Petaluma Bestsellers: Historical eye-opener ‘Caste’ returns to Top 10 list

Positive word-of-mouth continues to propel Isabel Wilkerson’s ambitious exploration of American inequality.|

The top selling titles at Copperfield’s Books, in Petaluma, for the week of April 19-April 25, 2021

For the first time in over a month, Amanda Gorman’s “The Hill We Climb: An Inaugural Poem for the Country” is not the No. 1 title on Petaluma’s Bestselling Fiction and Nonfiction Books List.

It’s No. 2, dropping down a notch to make room for the return of Isabel Wilkerson’s “Caste,” the 2020 bestseller that spent a good portion of the summer and fall on or near the top of Petaluman’s minds and bookstore Top 10 Book lists, here and nationwide. Taking a different look at the roots of poverty and racism, “Caste,” with the poetically pointed subtitle “The Origins of Our Discontents,” is Wilkerson’s 10-years-in-the-making follow-up to her acclaimed “The Warmth of Other Suns,” an examination of the great “unrecognized migration” of Black people to the north in the early 1900s. “Caste” launches an equally ambitious, historical exploration of America’s complex social structure, ultimately defining it as not just foundationally racist, but as an intentionally designed caste system, a structured culture of inequality purposefully creating the haves and have-nots, vigorously working to keep them apart, while making sure the system always stays that way.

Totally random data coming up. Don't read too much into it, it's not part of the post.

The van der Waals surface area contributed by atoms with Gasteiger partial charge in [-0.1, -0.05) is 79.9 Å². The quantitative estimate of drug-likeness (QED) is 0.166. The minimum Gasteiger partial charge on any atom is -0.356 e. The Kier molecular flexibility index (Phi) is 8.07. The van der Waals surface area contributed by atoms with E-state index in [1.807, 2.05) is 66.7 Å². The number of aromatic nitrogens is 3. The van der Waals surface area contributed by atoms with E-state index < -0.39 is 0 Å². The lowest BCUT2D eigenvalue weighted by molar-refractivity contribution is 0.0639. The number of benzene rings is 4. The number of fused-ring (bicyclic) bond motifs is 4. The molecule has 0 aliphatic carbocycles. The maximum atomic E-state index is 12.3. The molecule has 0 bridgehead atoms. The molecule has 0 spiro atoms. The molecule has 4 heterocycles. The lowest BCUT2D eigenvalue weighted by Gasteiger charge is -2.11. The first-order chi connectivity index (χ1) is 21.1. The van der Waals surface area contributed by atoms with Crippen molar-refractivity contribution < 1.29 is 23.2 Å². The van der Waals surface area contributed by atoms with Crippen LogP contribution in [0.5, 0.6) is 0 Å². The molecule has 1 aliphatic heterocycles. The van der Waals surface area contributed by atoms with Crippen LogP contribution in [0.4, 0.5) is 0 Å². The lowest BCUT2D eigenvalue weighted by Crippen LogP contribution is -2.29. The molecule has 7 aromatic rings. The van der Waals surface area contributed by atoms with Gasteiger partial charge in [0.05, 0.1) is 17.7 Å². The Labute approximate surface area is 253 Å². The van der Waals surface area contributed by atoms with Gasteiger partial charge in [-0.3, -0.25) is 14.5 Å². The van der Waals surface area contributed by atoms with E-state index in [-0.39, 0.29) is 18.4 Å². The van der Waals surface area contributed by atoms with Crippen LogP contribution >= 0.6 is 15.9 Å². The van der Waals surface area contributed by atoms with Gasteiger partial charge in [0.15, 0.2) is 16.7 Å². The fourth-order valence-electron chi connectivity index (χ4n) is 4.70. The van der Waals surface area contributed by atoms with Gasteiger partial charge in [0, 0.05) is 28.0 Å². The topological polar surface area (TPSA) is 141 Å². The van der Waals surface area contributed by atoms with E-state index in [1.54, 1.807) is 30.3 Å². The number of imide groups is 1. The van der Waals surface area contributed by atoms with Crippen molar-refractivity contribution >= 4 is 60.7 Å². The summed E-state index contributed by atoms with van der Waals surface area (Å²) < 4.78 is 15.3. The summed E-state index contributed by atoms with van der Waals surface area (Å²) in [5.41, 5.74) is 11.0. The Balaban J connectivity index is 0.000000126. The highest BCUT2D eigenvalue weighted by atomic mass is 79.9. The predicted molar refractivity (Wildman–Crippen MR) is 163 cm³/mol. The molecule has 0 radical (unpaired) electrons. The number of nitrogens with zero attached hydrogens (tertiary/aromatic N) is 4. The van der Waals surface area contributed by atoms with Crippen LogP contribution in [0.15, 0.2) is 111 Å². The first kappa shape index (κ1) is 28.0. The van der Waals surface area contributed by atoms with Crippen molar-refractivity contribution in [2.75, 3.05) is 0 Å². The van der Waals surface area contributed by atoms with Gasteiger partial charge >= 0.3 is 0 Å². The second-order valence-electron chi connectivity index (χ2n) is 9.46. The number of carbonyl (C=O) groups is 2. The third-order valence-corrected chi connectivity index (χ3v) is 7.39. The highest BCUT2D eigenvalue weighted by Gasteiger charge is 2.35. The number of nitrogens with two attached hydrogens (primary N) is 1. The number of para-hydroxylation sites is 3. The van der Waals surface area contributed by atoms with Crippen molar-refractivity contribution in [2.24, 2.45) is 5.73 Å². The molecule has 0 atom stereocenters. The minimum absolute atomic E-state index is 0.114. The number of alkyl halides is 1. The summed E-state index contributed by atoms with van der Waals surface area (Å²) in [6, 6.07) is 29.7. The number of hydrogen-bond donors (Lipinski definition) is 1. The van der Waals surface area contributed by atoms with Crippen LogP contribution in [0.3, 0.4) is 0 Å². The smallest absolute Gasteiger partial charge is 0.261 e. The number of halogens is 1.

As a work of American history, “Caste” is a richly researched, thoroughly stunning achievement. As more and more people find their way to it and then recommend it to others, it’s no surprise Wilkerson’s monumental engrossing and eye-opening book keeps returning to the top of our local bestseller list.

Here are the complete Top 10 Books on Copperfield’s Fiction and Nonfiction list, along with the full Kids and Young Adults list.


1. ‘Caste: The Origins of Our Discontents,’ by Isabel Wilkerson – The 2020 bestseller looks at race and poverty in the United States through the lens of caste, a rigid system of haves and have-nots.

2. ‘The Hill We Climb,’ by Amanda Gorman – With a forward by Oprah Winfrey, this “gift edition” presents the electrifying poem Gorman read during President Joe Biden’s inauguration.

3. ‘100 Things to Do in Sonoma County Before You Die,’ by Yvonne Michrie Horn – Santa Rosa travel writer Horn spent the better part of 2020 writing this entertaining look at some of the best places and activities in Sonoma County.

4. ‘Circe,’ by Madeline Miller – The notorious animal-transforming sorceress from “The Odyssey” tells her own story, and guess what? It’s not the same story told by the piggish men she encountered.

5. ‘World Travel,’ by Anthony Bourdain – The late Anthony Bourdain traveled around the world and reported brilliantly and humanely about those travels. This is a collection of previously unpublished essays that almost, but not quite, resemble a real Bourdain travel guide.

6. ‘Code Breaker: Jennifer Doudna, Gene Editing, and the Future of the Human Race,’ by Walter Isaacson – A stunning true story with massive implications, this is the story of woman who invented gene-splicing, how she did it, and what happens next.